Unicef: 1 in 7 of world's young people suffers from mental health disorder

Report urges greater government investment and an end to the stigma surrounding children's mental well-being

Unicef, the UN's child protection agency, is urging governments to pour more money and resources into preserving the mental well-being of children and adolescents.  AP
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One in seven of the world's young people lives with some sort of mental disorder, according to a Unicef report which has called for an end to the stigma surrounding children's mental health.

The comprehensive study, titled The State of the World’s Children, warns that concerns about juvenile mental health following the Covid-19 pandemic could be the “tip of the iceberg” and says authorities must do more to tackle the escalating issue.

The researchers estimate that 13 per cent of the world's adolescents aged 10 to 19 - 89 million boys and 77 million girls - have sought help for a mental disorder, with prevalence being greatest in the Middle East, North Africa, North America and Western Europe.

Anxiety and depression make up about 40 per cent of these diagnosed mental disorders. Others include conduct disorders, attention-deficit disorders and intellectual disabilities.

In the report, Unicef cautions that the pandemic has clouded children's long-term future and “upended their lives, and created real concern for their mental health and well-being.”

“It will hang over the aspirations and lifetime earnings of a generation whose education has been disrupted,” it said. “The risk is that the aftershocks of this pandemic will chip away at the happiness and well-being of children, adolescents and caregivers for years to come.”

Citing research by Gallup, researchers also found that 19 per cent of 15 to 24-year-olds self-reported that they often feel depressed or have little interest in doing things.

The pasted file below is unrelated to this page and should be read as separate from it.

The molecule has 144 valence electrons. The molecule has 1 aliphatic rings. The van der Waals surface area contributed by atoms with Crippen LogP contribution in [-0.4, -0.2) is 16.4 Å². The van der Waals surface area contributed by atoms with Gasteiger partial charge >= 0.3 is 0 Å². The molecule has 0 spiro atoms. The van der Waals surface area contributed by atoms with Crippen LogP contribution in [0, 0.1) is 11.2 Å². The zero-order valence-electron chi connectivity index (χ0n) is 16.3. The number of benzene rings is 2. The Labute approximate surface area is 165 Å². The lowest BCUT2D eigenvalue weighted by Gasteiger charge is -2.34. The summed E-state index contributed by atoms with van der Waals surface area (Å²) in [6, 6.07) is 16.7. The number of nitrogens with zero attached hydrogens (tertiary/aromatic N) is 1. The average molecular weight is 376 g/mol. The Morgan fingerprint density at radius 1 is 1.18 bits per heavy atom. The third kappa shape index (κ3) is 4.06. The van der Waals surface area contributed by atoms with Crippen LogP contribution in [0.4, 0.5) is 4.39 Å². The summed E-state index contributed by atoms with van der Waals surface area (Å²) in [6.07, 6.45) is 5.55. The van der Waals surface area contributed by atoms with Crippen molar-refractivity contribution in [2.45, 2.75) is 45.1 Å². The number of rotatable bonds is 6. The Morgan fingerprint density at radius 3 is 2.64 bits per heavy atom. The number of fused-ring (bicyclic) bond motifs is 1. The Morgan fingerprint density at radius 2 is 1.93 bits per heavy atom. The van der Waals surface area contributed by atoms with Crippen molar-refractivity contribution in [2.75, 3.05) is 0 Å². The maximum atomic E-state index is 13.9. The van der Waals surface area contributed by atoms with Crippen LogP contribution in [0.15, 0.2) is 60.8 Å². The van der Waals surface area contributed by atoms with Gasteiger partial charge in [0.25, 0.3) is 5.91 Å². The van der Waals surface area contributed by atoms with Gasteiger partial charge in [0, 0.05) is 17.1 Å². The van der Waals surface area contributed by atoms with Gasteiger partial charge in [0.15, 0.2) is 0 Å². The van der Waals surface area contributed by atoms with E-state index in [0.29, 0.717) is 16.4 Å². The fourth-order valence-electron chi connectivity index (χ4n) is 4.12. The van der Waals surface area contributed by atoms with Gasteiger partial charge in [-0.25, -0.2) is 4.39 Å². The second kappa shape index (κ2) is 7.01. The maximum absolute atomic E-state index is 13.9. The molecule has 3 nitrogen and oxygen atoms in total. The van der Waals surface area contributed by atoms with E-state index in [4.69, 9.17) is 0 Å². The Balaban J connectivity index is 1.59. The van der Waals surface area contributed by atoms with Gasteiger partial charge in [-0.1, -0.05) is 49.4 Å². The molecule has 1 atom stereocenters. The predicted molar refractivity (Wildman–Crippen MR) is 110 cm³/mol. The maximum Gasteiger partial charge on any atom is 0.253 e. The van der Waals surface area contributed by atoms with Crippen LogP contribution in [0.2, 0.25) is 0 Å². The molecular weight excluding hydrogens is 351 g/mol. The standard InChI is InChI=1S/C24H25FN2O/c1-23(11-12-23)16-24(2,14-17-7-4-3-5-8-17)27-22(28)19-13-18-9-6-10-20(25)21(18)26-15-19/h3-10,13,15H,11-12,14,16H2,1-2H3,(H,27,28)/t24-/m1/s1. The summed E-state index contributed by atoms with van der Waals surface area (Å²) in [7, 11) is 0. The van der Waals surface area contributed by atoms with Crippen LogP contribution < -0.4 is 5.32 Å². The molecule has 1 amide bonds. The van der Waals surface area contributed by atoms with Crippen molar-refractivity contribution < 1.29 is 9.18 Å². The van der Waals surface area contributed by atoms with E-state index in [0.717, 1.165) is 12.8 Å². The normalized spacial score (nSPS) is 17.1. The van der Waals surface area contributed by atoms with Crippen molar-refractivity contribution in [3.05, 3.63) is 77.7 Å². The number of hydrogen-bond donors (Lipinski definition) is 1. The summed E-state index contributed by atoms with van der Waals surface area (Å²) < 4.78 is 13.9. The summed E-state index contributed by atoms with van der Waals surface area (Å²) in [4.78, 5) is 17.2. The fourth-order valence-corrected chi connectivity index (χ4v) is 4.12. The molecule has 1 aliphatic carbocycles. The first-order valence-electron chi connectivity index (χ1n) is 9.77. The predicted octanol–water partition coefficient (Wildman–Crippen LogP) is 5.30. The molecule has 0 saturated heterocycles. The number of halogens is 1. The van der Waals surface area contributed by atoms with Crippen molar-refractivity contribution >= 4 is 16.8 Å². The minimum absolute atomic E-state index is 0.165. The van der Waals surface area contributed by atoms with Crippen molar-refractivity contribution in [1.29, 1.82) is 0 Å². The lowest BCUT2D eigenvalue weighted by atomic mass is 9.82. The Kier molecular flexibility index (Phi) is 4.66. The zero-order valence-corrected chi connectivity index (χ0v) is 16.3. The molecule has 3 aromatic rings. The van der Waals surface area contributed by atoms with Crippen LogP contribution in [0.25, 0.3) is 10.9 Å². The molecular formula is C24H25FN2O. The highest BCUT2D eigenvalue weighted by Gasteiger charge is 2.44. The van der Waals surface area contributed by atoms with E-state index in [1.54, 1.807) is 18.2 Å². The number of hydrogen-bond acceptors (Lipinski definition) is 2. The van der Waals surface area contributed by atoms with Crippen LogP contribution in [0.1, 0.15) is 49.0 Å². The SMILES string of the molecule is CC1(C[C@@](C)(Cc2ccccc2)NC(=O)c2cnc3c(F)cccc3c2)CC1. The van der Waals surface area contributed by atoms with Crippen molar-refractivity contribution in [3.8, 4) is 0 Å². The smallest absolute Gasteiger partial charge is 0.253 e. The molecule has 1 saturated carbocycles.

Twenty per cent of 15 to 24-year-olds in the UK reported feeling depressed often, just behind the US and France (both 24 per cent). Cameroon reported the worst outcomes, with 32 per cent of young people reporting they felt depressed much of the time.

The authors noted that there is a growing awareness about the importance of mental health, but warns stigma surrounding mental health remains a powerful barrier to healthcare access.

“We all must work to help break the silence around mental health — challenge stigmas, raise mental health literacy and ensure the voices of young people are heard, and especially those with lived experience of mental health challenges,” they said.

The study calls for an increased level of investment in psychiatric and mental health services around the world, which it described as “very low".

World governments annually spend less than $1 per person on treating mental health, rising to just $3 per person in upper-middle-income countries.

“With nationwide lockdowns and pandemic-related movement restrictions, children have spent indelible years of their lives away from family, friends, classrooms, play — key elements of childhood itself,” said Unicef’s executive director, Henrietta Fore.

“The impact is significant, and it is just the tip of the iceberg,” Ms Fore said. “Even before the pandemic, far too many children were burdened under the weight of unaddressed mental health issues. Too little investment is being made by governments to address these critical needs.”

Updated: October 05, 2021, 4:04 PM